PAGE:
SPECIES: Bromus japonicus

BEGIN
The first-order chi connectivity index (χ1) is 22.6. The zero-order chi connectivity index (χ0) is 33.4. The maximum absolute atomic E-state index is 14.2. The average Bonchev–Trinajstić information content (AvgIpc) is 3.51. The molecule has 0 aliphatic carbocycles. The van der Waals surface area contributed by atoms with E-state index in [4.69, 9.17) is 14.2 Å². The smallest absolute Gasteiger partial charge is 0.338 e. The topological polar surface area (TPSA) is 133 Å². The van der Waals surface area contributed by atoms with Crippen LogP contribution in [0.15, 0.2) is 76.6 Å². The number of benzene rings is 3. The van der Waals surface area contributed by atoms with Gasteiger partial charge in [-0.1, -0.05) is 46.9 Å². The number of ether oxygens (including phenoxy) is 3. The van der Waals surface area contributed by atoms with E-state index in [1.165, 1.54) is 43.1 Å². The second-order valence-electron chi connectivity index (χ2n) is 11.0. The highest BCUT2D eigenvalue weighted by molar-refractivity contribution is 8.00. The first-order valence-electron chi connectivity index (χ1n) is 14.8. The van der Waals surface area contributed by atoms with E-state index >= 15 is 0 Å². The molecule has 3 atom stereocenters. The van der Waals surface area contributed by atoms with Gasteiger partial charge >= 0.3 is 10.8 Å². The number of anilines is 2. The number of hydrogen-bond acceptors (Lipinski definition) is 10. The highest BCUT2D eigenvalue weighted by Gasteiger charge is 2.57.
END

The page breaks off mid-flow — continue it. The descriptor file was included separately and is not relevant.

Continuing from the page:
FIRE CASE STUDY CITATION : Howard, Janet L., compiler. 1994. Prescribed Fire control of Japanese brome in Badlands National Park, South Dakota.  In: Bromus japonicus.  In: Fire Effects Information System, [Online]. U.S. Department of Agriculture, Forest Service, Rocky Mountain Research Station, Fire Sciences Laboratory (Producer). Available: http://www.fs.fed.us/database/feis/ []. REFERENCES : Whisenant, Steven G. 1985. Effects of fire and/or atrazine on Japanese brome and western wheatgrass. Proc. Western Soc. Weed Science. 38: 169-176. [69]. Whisenant, Steven G. 1990. Postfire population dynamics of Bromus japonicus. American Midland Naturalist. 123: 301-308. [71]. Whisenant, S. G.; Bulsiewicz, W. R. 1986. Effects of prescribed burning on Japanese brome population dynamics. Proceedings of the 15th International Grassland Congress: 803-804. [72]. Whisenant, Steven G.; Uresk, Daniel W. 1990. Spring burning Japanese brome in a western wheatgrass community. Journal of Range Management. 43(3): 205-208. [74]. SEASON/SEVERITY CLASSIFICATION : Spring/Severity not measured STUDY LOCATION : The study area was in Badlands National Park in south-central South Dakota. PREFIRE VEGETATIVE COMMUNITY : The study was conducted in a stand of native shortgrass prairie in good condition.  Japanese brome (Bromus japonicus) and western wheatgrass (Pascopyrum smithii) codominated the site.  Green needlegrass (Stipa viridula), sand dropseed (Sporobolus cryptandrus), threadleaf sedge (Carex filifolia), blue grama (Bouteloua gracilis), and buffalo grass (Buchloe dactyloides) were minor components of the community.  Japanese brome tiller density averaged 1,500 per square meter; western wheatgrass tiller density averaged 273 per square meter. TARGET SPECIES PHENOLOGICAL STATE : Japanese brome seedlings were 1 to 2 inches (3-5 cm) tall when the April fires were set, and 3 to 4 inches (8-10 cm) tall when the May fires were set. SITE DESCRIPTION : The mean growing season in the Park is 126 days.  Annual precipitation is approximately 384 millimeters, 303 of which falls during the growing season.  Average temperature is 47 degrees Fahrenheit (8.3 deg C), with temperatures rising to 100 degrees Fahrenheit (38 deg C) in summer and dropping to -20 degrees Fahrenheit (-29 deg C) in winter.  Summer and fall relative humidity has a wide diurnal variation, ranging from 85 percent in morning to 40 percent by afternoon.  Precipitation from October 1983 to July 1984 (the first year of the study) was above average, with of most of it occurring in fall.  Precipitation from October 1984 to July 1985 (the second year of the study) was 61 percent of normal.  Soil at the study site is Larvie silty clay (fine, montmorillonitic, mesic, vertic Camborthid). The study site was relatively undisturbed.  It had never been cultivated and had not been burned or grazed by domestic livestock for at least 25 years.  White-tailed deer, pronghorn, bison, and Rocky Mountain bighorn sheep reside in the Park, but grazing effects were not apparent at the study site. FIRE DESCRIPTION : Fire treatments were:  (1) unburned, (2) burned in April 1983, (3) burned in May 1984, (4) burned in April 1983 and April 1984, (5) burned in May 1983 and May 1984, (6) clipped in April 1983, (7) clipped in May 1983, (8) atrazine application in September 1983, (9) burned in April 1983 with atrazine application in September 1983, and (10) burned in April 1984. Environmental and fuel variables during the fires were as follows:                   Ambient        Wind     Relative     Fuel      Fine Date Burned     Temperature     Speed     Humidity   Moisture    Fuels                   (deg C)       (km/hr)   _________%________   (g/sq m) 20 April 1983       22            6-9        40         18        211 19 May 1983         14           19-23       78         38        298 16 April 1984       14            5-23       43         28        276 9 May 1984          16           13-16       56         35        272  FIRE EFFECTS ON TARGET SPECIES : Japanese brome tiller density and standing crop were significantly reduced the first year after the 1984 fires.  Tiller density and standing crop were not significantly reduced the second postfire year. Burning resulted in greater reductions than did clipping, indicating that mortality resulted from heat rather than simply foliage removal. Atrazine applied as a preemergent herbicide significantly reduced Japanese brome density. In July 1984, Japanese brome density and standing crop were as follows: Treatment             Treatment Number         Density        Standing Crop                                             (tillers/sq m)      (g/sq m) ___________________________________________________________________________ Control vs.                  1                 2,617             14.8 1983 fire                    2                 2,028 NS          19.9 NS    Control vs.                  1                 2,617             14.8 1984 fire                    3,10                 23**            0.7* Control vs.                  1                 2,617             14.8 1983 & 1984 fires            4,5                 580**            4.7* 1984 fire vs.                3,10                 23              0.7 1983 & 1984 fires            4,5                 580**            4.7 NS Control vs.                  1                 2,617             14.8 atrazine application         8                    19**            0.0* 1983 clipping vs.            6,7               3,250             24.7 1983 fire                    2                 2,028*            19.9 NS 1983 fire vs.                2                 2,028             19.9 1984 fire                    3,10                 23**            0.7** 1983 fire followed by       atrazine application vs.    9                 19                1.5 atrazine application          8                 77 NS             0.0 NS atrazine application vs.      8                 19                0.0 1984 fire                     3,10              23 NS             0.7 NS ___________________________________________________________________________ NS means contrast is not significant; * means P<0.05; ** means P<0.01 Japanese brome densities in the spring were positively correlated with litter weight and autumn precipitation.  As precipitation decreased, litter became more important.  Burning reduced seed production for at least three growing seasons.  Seed production in 1984 and 1985 was greatest in controls and lowest in recently burned plots.  In 1986, seed production was reduced in plots burned in 1984 but not in untreated plots or those burned in 1983.  Litter seedbanks were reduced when precipitation was below normal.  The litter seedbank was reduced drastically after the combination of drought and fire in 1985.  Reduction in the litter seedbanks on burned sites lasted for 3 years.  The soil seedbank was also reduced for 3 years, but the reduction was less drastic. Japanese brome seedling density and seedbank reserves, measured in July, were as follows: _______________________________________________________________________________ Seed production (per sq m)    Control    Burned April 1983    Burned April 1984    1983                       73,160 a        1,620 b             67,815 a    1984                       94,212 a       46,644 b                368 c    1985                        1,410 a          785 b                375 c    1986                       31,584 a       29,911 a             12,208 b    1987                       30,416 a       27,897 a             38,157 a Litter seedbank (per sq m)    1984                       12,460 a       11,775 a                700 b    1985                          187 a          112 b                 18 c    1986                        6,712 a          263 b                 89 b    1987                        7,914 a          869 b                475 b Surface soil seedbank (per sq m)    1984                       11,852 a       10,760 a             11,512 a    1985                        7,859 a        6,923 ab             5,754 b    1986                        4,587 a        3,712 a              2,251 b    1987                        6,810 a        2,861 b              2,551 b Seedling density (per sq m), measured in April    1983                        2,738 a        2,299 a              2,516 a    1984                        2,287 a        2,417 a              2,381 a    1985                          578 a          554 a                 72 b    1986                          990 a          523 b                 65 c    1987                        2,114 a        1,847 a              1,710 a ______________________________________________________________________________ Means within a row followed by the same letter are not significantly different from each other at P=0.05 FIRE MANAGEMENT IMPLICATIONS : Fire that reduces litter accumulations reduces the next generation of Japanese brome.  Carryover of Japanese brome in the seedbank is usually sufficient to establish subsequent generations.  As water becomes more limiting, litter becomes increasingly important in determining the size of Japanese brome populations.